2016 and Beyond
If current population trends continue, the nation’s population will become more and more diverse. The nation’s population is projected to grow to 438 million people between now and 2050 – 82% of that growth will be as a result of immigration and their descendants. Non-Hispanic whites, who made up 65% of the population in 2005 will drop to 47% in the same time span. Hispanics will rise from 14% to 29% by 2050 and Asians and Asian-Americans will rise from 5% of the population to 9% in 2050. African-Americans will remain proportionally the same.
Furthermore, immigration is not flowing through the traditional places of years past. In the decade leading up to 2010, none of the counties with the greatest influx of Hispanic people are settling in the usually suspect states like California, Texas, Florida, New York; rather most are settling in the South and Midwest. Georgia has the highest growth rate, with Stewart County and Telfair County at 1740% and 842% Hispanic population growth respectively. Of the plausible swing states for that year, Wisconsin, Pennsylvania, Virginia, and North Carolina are all on the list.
To get a vision of the future of targeting geared toward Hispanic voters, look no further than New Mexico. New Mexico has historically been a text-book example of a swing state, but in recent years has become increasingly more Democratic. The reason for this is based in language – many of the Latinos in the state are native born first, second, or third generations, their news consumption is largely English. The normal strategies to appeal to Latino voters using Spanish-language advertising or advertising in the Spanish-language news has little on New Mexico’s Hispanics.
This is where the the synthesis of policy and culture is. While the right is being pulled further toward the Tea-Party fringe, they are alienating the larger block of voters they need to gain office. Unless this discrepancy is alleviated, there is little hope for capturing Western states. There are other recent factors that curb this influence.
Across the nation, restrictions on voting and identification requirement laws are affecting the native-born population’s access to polls. More importantly, approximately 10% of hispanic voters are displaced due to foreclosure since the last election. It is believed that many of these voters do not know about the requirement, or simply lack the voter motivation, to re-register to vote. Some not realize this until election day, resulting in a large number of unknowingly disenfranchised voters.
This will remain to be seen until after November 6th, and could turn out to either be devastating. Even still, the next four years is as important as ever- and like it or not, the Hispanic voting bloc is going to be influencing political discourse and policy more than ever before.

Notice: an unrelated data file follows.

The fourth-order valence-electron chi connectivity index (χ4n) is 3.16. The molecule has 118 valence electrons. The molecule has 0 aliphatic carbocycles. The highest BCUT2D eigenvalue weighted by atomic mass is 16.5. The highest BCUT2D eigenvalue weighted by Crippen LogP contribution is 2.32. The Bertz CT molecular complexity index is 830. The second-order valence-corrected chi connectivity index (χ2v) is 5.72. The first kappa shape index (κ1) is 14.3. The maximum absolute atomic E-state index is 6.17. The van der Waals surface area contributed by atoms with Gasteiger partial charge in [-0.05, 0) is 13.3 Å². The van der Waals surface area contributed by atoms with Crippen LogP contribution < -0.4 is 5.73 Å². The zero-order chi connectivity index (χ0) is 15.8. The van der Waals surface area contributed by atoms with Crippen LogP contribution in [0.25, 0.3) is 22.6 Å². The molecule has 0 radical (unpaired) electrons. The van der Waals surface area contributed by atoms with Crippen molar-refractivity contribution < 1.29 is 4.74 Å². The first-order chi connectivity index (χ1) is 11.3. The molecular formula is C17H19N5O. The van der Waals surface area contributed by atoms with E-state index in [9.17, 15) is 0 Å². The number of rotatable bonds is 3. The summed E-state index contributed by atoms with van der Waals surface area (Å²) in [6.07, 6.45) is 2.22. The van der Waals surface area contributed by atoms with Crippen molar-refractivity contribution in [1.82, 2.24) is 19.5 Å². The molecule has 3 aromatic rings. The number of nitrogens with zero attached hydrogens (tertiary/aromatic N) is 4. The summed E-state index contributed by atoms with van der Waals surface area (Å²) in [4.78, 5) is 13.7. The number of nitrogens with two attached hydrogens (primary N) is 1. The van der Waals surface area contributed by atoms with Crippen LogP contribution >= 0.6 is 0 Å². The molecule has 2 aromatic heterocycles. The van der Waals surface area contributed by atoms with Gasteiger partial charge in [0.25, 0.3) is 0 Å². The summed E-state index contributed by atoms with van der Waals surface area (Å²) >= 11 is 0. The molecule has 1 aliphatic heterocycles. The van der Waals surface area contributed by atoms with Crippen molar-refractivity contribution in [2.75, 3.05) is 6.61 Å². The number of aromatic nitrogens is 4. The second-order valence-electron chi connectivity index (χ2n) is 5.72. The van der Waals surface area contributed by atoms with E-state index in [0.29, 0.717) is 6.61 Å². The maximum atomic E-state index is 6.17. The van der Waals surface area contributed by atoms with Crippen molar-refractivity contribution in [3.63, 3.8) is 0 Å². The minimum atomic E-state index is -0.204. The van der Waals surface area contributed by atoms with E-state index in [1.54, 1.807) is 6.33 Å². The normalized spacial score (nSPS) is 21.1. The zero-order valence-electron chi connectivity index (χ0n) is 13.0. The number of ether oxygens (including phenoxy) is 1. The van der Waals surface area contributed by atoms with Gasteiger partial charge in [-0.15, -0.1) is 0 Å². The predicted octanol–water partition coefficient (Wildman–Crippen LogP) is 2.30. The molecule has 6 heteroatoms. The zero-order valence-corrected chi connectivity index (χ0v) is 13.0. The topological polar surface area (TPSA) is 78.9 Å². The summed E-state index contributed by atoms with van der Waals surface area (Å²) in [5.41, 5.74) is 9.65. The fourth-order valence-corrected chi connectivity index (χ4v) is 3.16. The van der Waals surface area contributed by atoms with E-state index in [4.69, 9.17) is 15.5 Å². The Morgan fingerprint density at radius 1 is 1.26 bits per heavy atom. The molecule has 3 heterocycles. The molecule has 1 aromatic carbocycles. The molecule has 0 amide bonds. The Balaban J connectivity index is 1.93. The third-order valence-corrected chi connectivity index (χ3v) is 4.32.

Michael Medina Leyba
Political Science ’13
*for the purposes of this article, the terms Latino and Hispanic will be used interchangeably.
Taylor, P., Lopez, M. H., Martínez, J., & Velasco, G. (2012, April 4). When labels don’t fit: Hispanics and their views of identity. Retrieved from http://www.pewhispanic.org/2012/04/04/when-labels-dont-fit-hispanics-and-their-views-of-identity/
The Huffington Post. (2012, October 05). Rosario dawson talks the untapped powers of latino voters on the gavin newsom show. Retrieved from
Lopez, M. H., Gonzalez-Barrera, A., & Motel, S. (2011, December 28). As deportations rise to record levels, most latinos oppose obama. Retrieved from http://www.pewhispanic.org/2011/12/28/as-deportations-rise-to-record-levels-most-latinos-oppose-obamas-policy/
Politico. (2012, October 8). 2012 swing states. Retrieved from http://www.politico.com/2012-election/swing-state/
US Archives. (n.d.). 2008 presidential election. Retrieved from http://www.archives.gov/federal-register/electoral-college/2008/popular-vote.html
US Census Bureau. (n.d.). State and county estimates for 2008. Retrieved from http://www.census.gov/did/www/saipe/data/statecounty/data/2008.html
Lopez, M. H. (2008, November 05). The hispanic vote in the 2008 election. Retrieved from http://www.pewhispanic.org/2008/11/05/the-hispanic-vote-in-the-2008-election
Passel, J., & Cohn, D. (22, February 2008). Us population projections: 20
Pew Hispanic Center. (2012, April 16). Latinos by geography. Retrieved from http://www.pewhispanic.org/2012/03/16/latinos-by-geography/
Gonzales, A. (2012, March 7). Recent trends and challenges for the latino vote. Retrieved from http://www.wcvi.org/press_room/press_releases/2012/120308_study.htm